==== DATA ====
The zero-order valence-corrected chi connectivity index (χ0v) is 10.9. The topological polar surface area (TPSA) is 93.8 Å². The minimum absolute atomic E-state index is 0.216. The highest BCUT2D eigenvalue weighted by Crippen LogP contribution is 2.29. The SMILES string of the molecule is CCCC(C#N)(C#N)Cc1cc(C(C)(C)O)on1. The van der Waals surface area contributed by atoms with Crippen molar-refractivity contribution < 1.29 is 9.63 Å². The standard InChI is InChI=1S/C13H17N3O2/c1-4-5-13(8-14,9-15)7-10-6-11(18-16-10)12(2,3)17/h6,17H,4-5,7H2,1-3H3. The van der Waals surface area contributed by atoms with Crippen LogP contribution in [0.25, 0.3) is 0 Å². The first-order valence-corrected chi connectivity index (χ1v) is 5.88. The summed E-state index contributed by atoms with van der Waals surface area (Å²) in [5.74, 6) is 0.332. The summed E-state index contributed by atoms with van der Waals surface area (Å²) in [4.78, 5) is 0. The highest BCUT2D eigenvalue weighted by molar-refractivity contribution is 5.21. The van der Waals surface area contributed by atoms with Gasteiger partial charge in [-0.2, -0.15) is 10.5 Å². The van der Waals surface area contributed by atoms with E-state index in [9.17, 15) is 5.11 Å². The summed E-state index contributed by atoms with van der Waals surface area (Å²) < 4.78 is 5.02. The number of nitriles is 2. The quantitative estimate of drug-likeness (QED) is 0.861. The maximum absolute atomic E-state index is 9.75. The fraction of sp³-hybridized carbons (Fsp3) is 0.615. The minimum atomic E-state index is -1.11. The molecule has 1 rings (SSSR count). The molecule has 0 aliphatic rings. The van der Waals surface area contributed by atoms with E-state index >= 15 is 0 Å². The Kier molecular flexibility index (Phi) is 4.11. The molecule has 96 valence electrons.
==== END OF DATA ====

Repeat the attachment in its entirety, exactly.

The zero-order valence-corrected chi connectivity index (χ0v) is 10.9. The topological polar surface area (TPSA) is 93.8 Å². The minimum absolute atomic E-state index is 0.216. The highest BCUT2D eigenvalue weighted by Crippen LogP contribution is 2.29. The SMILES string of the molecule is CCCC(C#N)(C#N)Cc1cc(C(C)(C)O)on1. The van der Waals surface area contributed by atoms with Crippen molar-refractivity contribution < 1.29 is 9.63 Å². The standard InChI is InChI=1S/C13H17N3O2/c1-4-5-13(8-14,9-15)7-10-6-11(18-16-10)12(2,3)17/h6,17H,4-5,7H2,1-3H3. The van der Waals surface area contributed by atoms with Crippen LogP contribution in [0.25, 0.3) is 0 Å². The first-order valence-corrected chi connectivity index (χ1v) is 5.88. The summed E-state index contributed by atoms with van der Waals surface area (Å²) in [5.74, 6) is 0.332. The summed E-state index contributed by atoms with van der Waals surface area (Å²) in [4.78, 5) is 0. The highest BCUT2D eigenvalue weighted by molar-refractivity contribution is 5.21. The van der Waals surface area contributed by atoms with Gasteiger partial charge in [-0.2, -0.15) is 10.5 Å². The van der Waals surface area contributed by atoms with E-state index in [9.17, 15) is 5.11 Å². The summed E-state index contributed by atoms with van der Waals surface area (Å²) < 4.78 is 5.02. The number of nitriles is 2. The quantitative estimate of drug-likeness (QED) is 0.861. The maximum absolute atomic E-state index is 9.75. The fraction of sp³-hybridized carbons (Fsp3) is 0.615. The minimum atomic E-state index is -1.11. The molecule has 1 rings (SSSR count). The molecule has 0 aliphatic rings. The van der Waals surface area contributed by atoms with E-state index >= 15 is 0 Å². The Kier molecular flexibility index (Phi) is 4.11. The molecule has 96 valence electrons.